In general, stainless steel pans and pots scratched lightly from day-to-day use are as safe to cook in as brand new ones. However, deep scratches that expose the aluminum core of clad stainless steel pans can make them unsafe to use. 

Stainless steel is a poor conductor of heat. A frying pan made out of stainless steel alone would heat slowly and unevenly, taking forever to preheat and under/overcooking your food with its many cold and hot spots.

For good cookware, stainless steel needs a core made of another, more conductive metal. This metal is usually aluminum or, in the case of higher-end pans and pots, copper. The stainless steel body gives the cookware durability and makes it dishwasher-safe; the aluminum or copper core heats up quickly and evenly.

Cookware manufacturers have two ways to achieve this.

On cheaper cookware, they make the pan out of stainless steel and attach an aluminum or copper base to the underside on the bottom. This type of pans are known as “disc-bottomed” pans.

On higher-end cookware, they make a cooking vessel out of three or more layers of stainless steel, aluminum, and/or copper pressed together in the form of a pan. This type of pans are known as “clad” or “fully clad” pans.

Clad pans are considered to be superior to disc-bottomed pans because the aluminum or copper core runs all the way to the sides. This allows for more even heating and gives you, the cook, more precise control over the cooking temperature.

Many stainless steel cookware owners are worried that, by scratching the pan, they can expose the aluminum or copper base underneath.

Come to think of it, that’s a legitimate concern: aluminum and copper are reactive metals. When they come into contact with the acidity in your food, they will react with it and leach.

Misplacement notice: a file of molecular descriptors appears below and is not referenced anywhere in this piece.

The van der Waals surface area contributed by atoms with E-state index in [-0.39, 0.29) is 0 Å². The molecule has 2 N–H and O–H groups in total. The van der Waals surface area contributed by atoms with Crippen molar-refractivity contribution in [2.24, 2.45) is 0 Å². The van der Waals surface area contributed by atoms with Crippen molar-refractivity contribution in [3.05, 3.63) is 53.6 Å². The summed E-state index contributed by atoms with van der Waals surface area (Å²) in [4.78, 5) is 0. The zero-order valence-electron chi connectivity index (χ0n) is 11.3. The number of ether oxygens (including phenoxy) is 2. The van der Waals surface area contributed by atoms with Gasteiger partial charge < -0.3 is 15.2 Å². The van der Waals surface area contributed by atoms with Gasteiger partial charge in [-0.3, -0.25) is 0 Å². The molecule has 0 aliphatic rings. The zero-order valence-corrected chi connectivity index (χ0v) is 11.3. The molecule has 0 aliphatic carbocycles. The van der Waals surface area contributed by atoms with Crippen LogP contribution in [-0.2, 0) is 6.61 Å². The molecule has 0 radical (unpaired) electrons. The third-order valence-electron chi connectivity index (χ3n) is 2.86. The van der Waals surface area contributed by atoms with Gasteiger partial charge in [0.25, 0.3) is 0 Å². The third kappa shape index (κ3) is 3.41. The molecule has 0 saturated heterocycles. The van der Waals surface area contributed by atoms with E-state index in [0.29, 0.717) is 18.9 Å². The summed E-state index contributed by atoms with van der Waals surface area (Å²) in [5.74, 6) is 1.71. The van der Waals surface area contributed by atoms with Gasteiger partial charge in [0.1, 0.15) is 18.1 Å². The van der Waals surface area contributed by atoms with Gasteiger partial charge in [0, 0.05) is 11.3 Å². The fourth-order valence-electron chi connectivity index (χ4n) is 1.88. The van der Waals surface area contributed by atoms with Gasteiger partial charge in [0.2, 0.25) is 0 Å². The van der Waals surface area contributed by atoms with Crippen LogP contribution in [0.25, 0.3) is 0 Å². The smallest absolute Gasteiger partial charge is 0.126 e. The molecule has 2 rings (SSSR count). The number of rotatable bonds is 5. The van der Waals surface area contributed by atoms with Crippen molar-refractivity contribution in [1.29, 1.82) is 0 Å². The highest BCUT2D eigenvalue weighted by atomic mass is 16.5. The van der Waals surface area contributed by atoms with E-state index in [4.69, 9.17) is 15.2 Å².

But here’s the thing… these pans are made out of hefty sheets of stainless steel, usually 2-3 millimeters in thickness. You’d have to put in a lot of elbow grease, maybe even use a drill, to penetrate the stainless steel exterior enough to expose the aluminum or copper core.

How to Clean Stainless Steel Cookware Without Scratching It

Nine times out of then, I use Barkeepers Friend to get rid of stubborn food residue stuck and baked to the bottom and sides of my pan. Add some powder, pour some water to liquify it, and scrub away with a soft sponge or a scouring pad.

For those of you who’d like to avoid heavy-duty cleaners, there’s an alternative—and just as effective—cleaning method.

Fill your pan with enough water to submerge the burn line. Bring to a boil over high heat and, with the help of a wooden spatula, get those bits and pieces of food unstuck from the cooking surface. Let cool, then wash by hand in the sink with soapy water.

Bringing water to a rolling boil for 2-3 minutes tends to remove most residue

Optionally, I add apple cider vinegar or Bar Keepers Friend for persistent stains or baked-on oil, letting it boil for the same amount of time before scraping off the food residue. I’ve described this method in more detail in my post, “How to Clean Eggs Off a Stainless Steel Pan (With Pictures)”.

In Conclusion

Scratches on stainless steel cookware are normal. If you use your pans and pots every day, which most people do, they happen. As long as the scratch isn’t so deep that it exposes the aluminum core, which is extremely difficult, you can generally use a scratched pan or pot without hesitation.

To avoid scratches on your stainless steel cookware (or to at least keep them to a minimum), use silicone or wooden utensils to stir food and clean it with cleaning powder instead of abrasive cleaners whenever you have the chance.

Editor’s note: We updated this post on January 18, 2022, with reader feedback. An earlier version of the post incorrectly identified aluminum as a magnetic, and therefore induction-friendly, metal. As usual, we thank our readers for helping us keep our posts factually accurate and useful for every home cook on the Internet!

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Jim is the former editor of Home Cook World. He is a career food writer who's been cooking and baking at home ever since he could see over the counter and put a chair by the stove.